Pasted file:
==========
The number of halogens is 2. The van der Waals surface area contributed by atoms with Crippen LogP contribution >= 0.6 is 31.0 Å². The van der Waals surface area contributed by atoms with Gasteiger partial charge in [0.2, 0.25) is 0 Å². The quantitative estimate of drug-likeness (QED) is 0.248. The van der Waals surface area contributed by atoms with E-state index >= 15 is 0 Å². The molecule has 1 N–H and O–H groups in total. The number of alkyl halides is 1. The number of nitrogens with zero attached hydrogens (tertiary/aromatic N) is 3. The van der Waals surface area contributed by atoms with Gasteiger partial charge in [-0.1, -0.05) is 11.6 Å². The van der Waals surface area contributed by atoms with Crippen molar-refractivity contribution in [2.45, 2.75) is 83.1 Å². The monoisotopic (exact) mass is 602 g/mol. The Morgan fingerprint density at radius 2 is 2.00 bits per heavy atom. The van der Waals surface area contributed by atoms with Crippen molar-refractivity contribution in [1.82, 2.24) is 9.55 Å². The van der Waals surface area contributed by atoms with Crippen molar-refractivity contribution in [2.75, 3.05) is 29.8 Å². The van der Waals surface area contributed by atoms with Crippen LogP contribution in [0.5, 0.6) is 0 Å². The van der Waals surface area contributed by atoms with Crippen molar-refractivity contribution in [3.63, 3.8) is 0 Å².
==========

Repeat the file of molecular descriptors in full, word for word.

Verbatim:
The number of halogens is 2. The van der Waals surface area contributed by atoms with Crippen LogP contribution >= 0.6 is 31.0 Å². The van der Waals surface area contributed by atoms with Gasteiger partial charge in [0.2, 0.25) is 0 Å². The quantitative estimate of drug-likeness (QED) is 0.248. The van der Waals surface area contributed by atoms with E-state index >= 15 is 0 Å². The molecule has 1 N–H and O–H groups in total. The number of alkyl halides is 1. The number of nitrogens with zero attached hydrogens (tertiary/aromatic N) is 3. The van der Waals surface area contributed by atoms with Gasteiger partial charge in [-0.1, -0.05) is 11.6 Å². The van der Waals surface area contributed by atoms with Crippen molar-refractivity contribution in [2.45, 2.75) is 83.1 Å². The monoisotopic (exact) mass is 602 g/mol. The Morgan fingerprint density at radius 2 is 2.00 bits per heavy atom. The van der Waals surface area contributed by atoms with Crippen molar-refractivity contribution in [1.82, 2.24) is 9.55 Å². The van der Waals surface area contributed by atoms with Crippen molar-refractivity contribution in [2.75, 3.05) is 29.8 Å². The van der Waals surface area contributed by atoms with Crippen LogP contribution in [0.5, 0.6) is 0 Å². The van der Waals surface area contributed by atoms with Crippen molar-refractivity contribution in [3.63, 3.8) is 0 Å².